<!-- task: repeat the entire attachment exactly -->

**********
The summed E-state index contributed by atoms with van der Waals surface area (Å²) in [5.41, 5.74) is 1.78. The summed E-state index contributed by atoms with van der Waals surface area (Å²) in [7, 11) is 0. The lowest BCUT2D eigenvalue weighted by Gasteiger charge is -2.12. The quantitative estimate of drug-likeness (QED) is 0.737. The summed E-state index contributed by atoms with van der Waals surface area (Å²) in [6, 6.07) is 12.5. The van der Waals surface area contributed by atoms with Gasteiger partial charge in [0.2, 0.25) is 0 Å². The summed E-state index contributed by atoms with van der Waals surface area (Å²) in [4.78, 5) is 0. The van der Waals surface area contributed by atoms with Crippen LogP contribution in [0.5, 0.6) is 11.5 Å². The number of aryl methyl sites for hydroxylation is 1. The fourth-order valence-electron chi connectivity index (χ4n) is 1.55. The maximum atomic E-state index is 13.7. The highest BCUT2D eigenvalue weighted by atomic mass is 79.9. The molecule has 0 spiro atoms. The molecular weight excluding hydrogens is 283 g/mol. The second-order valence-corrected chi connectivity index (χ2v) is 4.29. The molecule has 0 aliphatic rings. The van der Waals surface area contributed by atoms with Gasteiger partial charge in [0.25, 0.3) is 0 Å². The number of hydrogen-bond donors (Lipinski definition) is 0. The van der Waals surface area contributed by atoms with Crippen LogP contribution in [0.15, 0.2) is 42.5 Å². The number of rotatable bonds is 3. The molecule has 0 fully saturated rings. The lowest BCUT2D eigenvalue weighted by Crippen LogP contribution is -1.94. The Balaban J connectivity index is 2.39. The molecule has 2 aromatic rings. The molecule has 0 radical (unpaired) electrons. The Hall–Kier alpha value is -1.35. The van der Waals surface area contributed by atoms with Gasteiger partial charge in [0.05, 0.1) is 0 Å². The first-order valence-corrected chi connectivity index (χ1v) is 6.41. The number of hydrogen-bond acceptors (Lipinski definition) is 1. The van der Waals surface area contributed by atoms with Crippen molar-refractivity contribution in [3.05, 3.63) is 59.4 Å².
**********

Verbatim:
The summed E-state index contributed by atoms with van der Waals surface area (Å²) in [5.41, 5.74) is 1.78. The summed E-state index contributed by atoms with van der Waals surface area (Å²) in [7, 11) is 0. The lowest BCUT2D eigenvalue weighted by Gasteiger charge is -2.12. The quantitative estimate of drug-likeness (QED) is 0.737. The summed E-state index contributed by atoms with van der Waals surface area (Å²) in [6, 6.07) is 12.5. The van der Waals surface area contributed by atoms with Gasteiger partial charge in [0.2, 0.25) is 0 Å². The summed E-state index contributed by atoms with van der Waals surface area (Å²) in [4.78, 5) is 0. The van der Waals surface area contributed by atoms with Crippen LogP contribution in [0.5, 0.6) is 11.5 Å². The number of aryl methyl sites for hydroxylation is 1. The fourth-order valence-electron chi connectivity index (χ4n) is 1.55. The maximum atomic E-state index is 13.7. The highest BCUT2D eigenvalue weighted by atomic mass is 79.9. The molecule has 0 spiro atoms. The molecular weight excluding hydrogens is 283 g/mol. The second-order valence-corrected chi connectivity index (χ2v) is 4.29. The molecule has 0 aliphatic rings. The van der Waals surface area contributed by atoms with Gasteiger partial charge in [0.25, 0.3) is 0 Å². The number of hydrogen-bond donors (Lipinski definition) is 0. The van der Waals surface area contributed by atoms with Crippen LogP contribution in [0.15, 0.2) is 42.5 Å². The number of rotatable bonds is 3. The molecule has 0 fully saturated rings. The lowest BCUT2D eigenvalue weighted by Crippen LogP contribution is -1.94. The Balaban J connectivity index is 2.39. The molecule has 2 aromatic rings. The molecule has 0 radical (unpaired) electrons. The Hall–Kier alpha value is -1.35. The van der Waals surface area contributed by atoms with Gasteiger partial charge in [0.05, 0.1) is 0 Å². The first-order valence-corrected chi connectivity index (χ1v) is 6.41. The number of hydrogen-bond acceptors (Lipinski definition) is 1. The van der Waals surface area contributed by atoms with Crippen molar-refractivity contribution in [3.05, 3.63) is 59.4 Å².